“Hamilton” Is Stunning In Every Aspect As It Visits St. Louis For The First Time At The Fox


Part theatre, part history lesson, part rock concert and all spectacle, “Hamilton” has finally arrived in our town and the Fabulous Fox will be packed for the next three weeks in anticipation. This is really something special as this road company far surpasses anything you could hope for.


Like another Tony winner, “1776,” “Hamilton” is based on true history lessons about the early days of our “scrappy, hungry” country. Centering on the Hamilton/Burr relationship, we get a visit from early patriots and even King George as we try to settle into a new country that is torn away from England in the first act and then infighting around the new country in the second act. Like the feud in “Amadeus,” Burr is Salieri to Hamilton’s Mozart- jealousy gets the better of Burr and he fights for recognition while Alexander Hamilton continues his meteoric rise.


Austin Scott is a powerful Hamilton as he, as a nineteen year old immigrant, has plans to make his voice be heard. From his humble “Alexander Hamilton” opening number through the popular “My Shot” and into marriage, his dalliance and into his heartbreaking “Hurricane” and the impressive and haunting “Unimaginable,” we are obsessed about his obsessions and his drive.


As Burr, Nicholas Christopher dazzles in this love/hate relationship with Hamilton and strives to best him at every “competition”- real or imagined. One thing that is quickly apparent in this production is that every cast member is blessed with a beautiful singing voice and diction and enunciation beyond compare. Listening to the CD practically non-stop for the past two weeks, some of the songs become a bit unintelligible but even the fast rap numbers on the Fox stage are clear and concise.

ham-curtainAlexander’s eventual bride, Eliza Schuyler, daughter of one of the wealthiest gents in the country, is played to perfection by Julia K. Harriman. Her sweet voice and powerful acting skills are on display all evening long. Sabrina Sloan is another Schuyler sister, Angelica, who becomes confidante to Hamilton and, along with the third sister, Peggy, played  by Isa Briones, become a dominant trio. Ms. Briones also doubles as Maria Reynolds, the young married woman who causes Hamilton to stray.


Chris De’Sean Lee doubles as Lafayette and Thomas Jefferson- a pair that demands almost polar opposites. He manages a slightly mangled French accent and then opens the second act as the flamboyant Jefferson who has been doing some dallying himself in France during the American Revolution. Chaundre Broomfield-Hall also does double duty as Hercules Mulligan and the irrepressible James Madison while Ruben J. Carbajal provides laughs turned to sadness as both John Laurens and then Hamilton’s son, Philip.

ham-kingRounding out the major cast are two marvelous performances- Carvens Lissaint as George Washington and Peter Matthew Smith as King George. Lissaint’s Washington is strong and determined but knows when it’s time to move on. Smith’s King is satirical and right on just as we need a bit of comic relief. He makes a valid point but can’t help but feel these “rebels” are about to overthrow the most powerful country and military and naval force in the world.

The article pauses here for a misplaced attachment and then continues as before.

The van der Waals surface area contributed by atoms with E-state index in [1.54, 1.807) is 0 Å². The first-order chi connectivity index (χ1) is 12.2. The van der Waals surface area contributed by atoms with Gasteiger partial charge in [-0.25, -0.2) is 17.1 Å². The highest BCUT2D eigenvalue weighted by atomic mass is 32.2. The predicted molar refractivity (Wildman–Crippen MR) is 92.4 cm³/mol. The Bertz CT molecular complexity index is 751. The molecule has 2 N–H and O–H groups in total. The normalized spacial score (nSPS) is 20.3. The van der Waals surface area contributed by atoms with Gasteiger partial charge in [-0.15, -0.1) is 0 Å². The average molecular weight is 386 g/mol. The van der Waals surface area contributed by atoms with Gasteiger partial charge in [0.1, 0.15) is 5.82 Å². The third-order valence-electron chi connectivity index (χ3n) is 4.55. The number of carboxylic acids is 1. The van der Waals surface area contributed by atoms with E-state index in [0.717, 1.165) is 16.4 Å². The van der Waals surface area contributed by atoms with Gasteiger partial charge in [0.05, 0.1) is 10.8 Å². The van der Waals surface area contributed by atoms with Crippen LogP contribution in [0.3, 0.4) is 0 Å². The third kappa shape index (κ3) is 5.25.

As I said at the beginning, this is a spectacle in the most awesome way. The David Korins set design is the perfect space with open space, balconies and ladders that move and don’t move. It can- and does- become every part of the time including Yorktown, New York and everywhere in between. The phenomenal orchestra, led by Alex Lacamoire, is right on the mark- moving from scene to scene and providing a few sound effects along the way. And that rock concert I talked about is due mainly to the constantly moving lighting design of Howell Binkley- a veritable light show that spins the head around. Andy Blankenbuehler’s choreography recreates the spectacular Broadway show that won “Hamilton” one of its many Tony’s. And finally, the magnificent staging by Thomas Kail which moves the three hour long show like a downhill racer.

This overwhelming piece is the masterpiece created by Lin-Manuel Miranda. Mixing rap, ballads, soaring melodies, touching moments and historical fact into one beautiful piece around the first Treasurer in our country’s beginnings and the creator of the banking system we still follow today. And he slips in subtle reminders of other musicals along the way as I distinctly heard a lyric “you’ve got be carefully taught,” “Sit down, John” and a few others sprinkled throughout. It’s mind boggling that such a perfect piece of theatre could come about with so many disparate parts. But it works like a well oiled machine and will live forever in my memory as one of the most spectacular evenings I’ve ever spent in a theatre.

ham-balcony“Hamilton” plays at the Fox Theatre through April 22nd. There are several “lotteries” out there to win tickets or get bargain tickets and there may be a few you can actually purchase despite the rumor that the run is sold out. Any way to get there is going to be a win-win for any theatre fan. Catch it if you can.

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